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In the beginning there was nothing. At a certain moment small molecules were formed, which together formed a primordial soup. But how larger molecules, which are important for the origin of life, have evolved from that primordial soup, we still don’t know. But what if I tell you that the method that nature used back then, now can be of use to extract valuable molecules from wastewater so that we can recycle them. We investigate how molecules in the primordial soup were brought together. In our view this could have happened because RNA, which has a negative charge, can form structures with positively charged molecules. In these structures small molecules can be captured and these small molecules can then react to larger molecules. This could have been a very important step in the origin of life. In a way, wastewater resembles the primordial soup and here the same kind of structures can be formed to capture small molecules. And that's what I like about my research, that I can apply knowledge from the primordial soup to new chemical processes.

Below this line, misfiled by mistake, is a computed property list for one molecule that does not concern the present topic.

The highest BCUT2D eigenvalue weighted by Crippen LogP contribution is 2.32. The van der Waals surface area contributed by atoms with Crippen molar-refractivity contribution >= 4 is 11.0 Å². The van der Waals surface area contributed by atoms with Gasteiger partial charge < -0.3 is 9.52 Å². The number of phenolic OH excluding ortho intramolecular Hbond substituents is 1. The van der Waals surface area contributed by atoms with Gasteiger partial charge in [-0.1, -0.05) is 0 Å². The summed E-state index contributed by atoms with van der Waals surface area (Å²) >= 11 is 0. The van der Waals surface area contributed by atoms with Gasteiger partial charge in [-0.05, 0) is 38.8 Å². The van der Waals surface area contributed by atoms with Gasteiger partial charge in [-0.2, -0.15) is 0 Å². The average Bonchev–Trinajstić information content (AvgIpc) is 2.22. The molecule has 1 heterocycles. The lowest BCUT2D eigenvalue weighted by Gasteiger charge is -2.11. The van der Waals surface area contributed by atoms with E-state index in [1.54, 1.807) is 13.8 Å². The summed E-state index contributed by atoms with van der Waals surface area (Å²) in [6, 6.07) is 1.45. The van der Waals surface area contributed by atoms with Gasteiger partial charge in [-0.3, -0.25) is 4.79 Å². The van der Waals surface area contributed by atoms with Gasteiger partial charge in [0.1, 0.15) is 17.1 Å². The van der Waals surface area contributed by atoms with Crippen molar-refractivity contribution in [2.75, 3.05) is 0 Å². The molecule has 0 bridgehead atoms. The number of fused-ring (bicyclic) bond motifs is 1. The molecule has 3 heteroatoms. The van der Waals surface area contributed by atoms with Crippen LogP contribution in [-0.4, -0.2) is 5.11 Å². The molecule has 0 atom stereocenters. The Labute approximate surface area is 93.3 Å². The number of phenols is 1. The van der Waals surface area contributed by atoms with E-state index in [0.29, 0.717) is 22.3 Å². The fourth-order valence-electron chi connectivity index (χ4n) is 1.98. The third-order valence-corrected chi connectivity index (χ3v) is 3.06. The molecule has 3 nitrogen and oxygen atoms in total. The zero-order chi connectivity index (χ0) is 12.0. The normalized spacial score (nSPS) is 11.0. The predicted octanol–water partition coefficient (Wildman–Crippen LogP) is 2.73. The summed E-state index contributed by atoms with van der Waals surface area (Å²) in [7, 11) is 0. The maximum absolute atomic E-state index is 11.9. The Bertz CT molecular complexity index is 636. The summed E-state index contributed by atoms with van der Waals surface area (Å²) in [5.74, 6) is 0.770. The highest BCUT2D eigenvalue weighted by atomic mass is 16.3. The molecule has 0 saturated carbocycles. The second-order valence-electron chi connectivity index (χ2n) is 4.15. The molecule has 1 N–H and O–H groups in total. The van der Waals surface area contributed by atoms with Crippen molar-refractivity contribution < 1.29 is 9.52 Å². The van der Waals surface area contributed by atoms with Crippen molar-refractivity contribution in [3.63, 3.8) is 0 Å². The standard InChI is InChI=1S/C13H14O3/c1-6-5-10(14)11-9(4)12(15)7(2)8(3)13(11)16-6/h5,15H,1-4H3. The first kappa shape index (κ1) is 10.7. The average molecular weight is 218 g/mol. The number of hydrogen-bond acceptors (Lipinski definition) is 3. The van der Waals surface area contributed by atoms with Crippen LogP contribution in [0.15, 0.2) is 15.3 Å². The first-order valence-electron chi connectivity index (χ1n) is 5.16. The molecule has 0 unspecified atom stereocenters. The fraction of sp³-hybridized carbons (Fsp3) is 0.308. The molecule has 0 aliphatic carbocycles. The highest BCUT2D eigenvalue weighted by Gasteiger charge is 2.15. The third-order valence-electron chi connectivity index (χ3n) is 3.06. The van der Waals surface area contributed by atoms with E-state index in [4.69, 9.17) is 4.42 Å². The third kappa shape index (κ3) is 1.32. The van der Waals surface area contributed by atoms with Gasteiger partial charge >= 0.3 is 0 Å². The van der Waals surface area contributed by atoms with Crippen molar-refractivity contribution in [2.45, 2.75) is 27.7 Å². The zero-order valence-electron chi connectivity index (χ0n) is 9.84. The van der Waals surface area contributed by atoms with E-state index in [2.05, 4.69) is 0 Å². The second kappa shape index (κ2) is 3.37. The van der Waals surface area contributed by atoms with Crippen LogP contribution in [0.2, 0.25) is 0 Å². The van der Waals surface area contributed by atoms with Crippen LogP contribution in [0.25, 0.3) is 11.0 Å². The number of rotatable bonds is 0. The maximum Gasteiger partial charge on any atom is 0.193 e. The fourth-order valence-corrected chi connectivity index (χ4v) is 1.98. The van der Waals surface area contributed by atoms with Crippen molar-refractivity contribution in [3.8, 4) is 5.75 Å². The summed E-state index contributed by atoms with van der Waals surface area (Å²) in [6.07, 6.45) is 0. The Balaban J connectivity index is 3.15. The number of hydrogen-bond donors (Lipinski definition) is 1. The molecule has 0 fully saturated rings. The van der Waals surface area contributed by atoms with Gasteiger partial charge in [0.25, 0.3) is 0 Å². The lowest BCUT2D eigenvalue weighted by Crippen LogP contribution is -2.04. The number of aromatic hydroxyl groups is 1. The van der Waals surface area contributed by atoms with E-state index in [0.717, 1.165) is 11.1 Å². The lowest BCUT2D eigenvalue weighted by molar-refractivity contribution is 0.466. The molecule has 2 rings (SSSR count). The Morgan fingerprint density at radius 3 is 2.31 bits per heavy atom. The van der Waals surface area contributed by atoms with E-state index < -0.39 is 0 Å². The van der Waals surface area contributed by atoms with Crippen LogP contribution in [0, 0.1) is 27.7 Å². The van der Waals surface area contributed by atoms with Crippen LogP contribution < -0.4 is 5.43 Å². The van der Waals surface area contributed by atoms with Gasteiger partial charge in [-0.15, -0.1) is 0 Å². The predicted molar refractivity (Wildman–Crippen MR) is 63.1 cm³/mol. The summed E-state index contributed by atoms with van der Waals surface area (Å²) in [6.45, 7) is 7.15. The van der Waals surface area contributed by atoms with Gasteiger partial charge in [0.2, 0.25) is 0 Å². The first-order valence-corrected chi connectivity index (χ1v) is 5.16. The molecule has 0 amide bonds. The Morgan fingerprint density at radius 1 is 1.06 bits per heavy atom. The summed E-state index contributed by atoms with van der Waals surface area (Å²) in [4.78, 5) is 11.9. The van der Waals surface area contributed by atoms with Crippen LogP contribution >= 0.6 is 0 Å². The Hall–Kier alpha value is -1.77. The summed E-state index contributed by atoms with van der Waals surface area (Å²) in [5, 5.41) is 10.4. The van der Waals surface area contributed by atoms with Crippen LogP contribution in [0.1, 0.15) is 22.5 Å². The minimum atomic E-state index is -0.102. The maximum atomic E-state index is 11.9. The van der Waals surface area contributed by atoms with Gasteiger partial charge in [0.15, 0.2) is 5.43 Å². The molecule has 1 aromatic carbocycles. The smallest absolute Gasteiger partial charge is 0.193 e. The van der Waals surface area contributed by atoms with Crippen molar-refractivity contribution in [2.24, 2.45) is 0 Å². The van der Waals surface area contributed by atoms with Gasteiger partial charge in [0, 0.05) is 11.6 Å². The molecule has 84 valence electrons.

PRIMORDIAL SOUP AND WASTEWATER
SASKIA LINDHOUDPROFILE
University of Twente

How life evolved from the primordial soup is still a mystery, but we have ideas about the molecules which were present in this soup. Saskia Lindhoud investigates how to bring these molecules together in structures and whether in these structures larger molecules could have formed. In a way, our wastewater resembles the primordial soup. Therefore the same principles can be used to capture valuable molecules from wastewater in order to recycle them.

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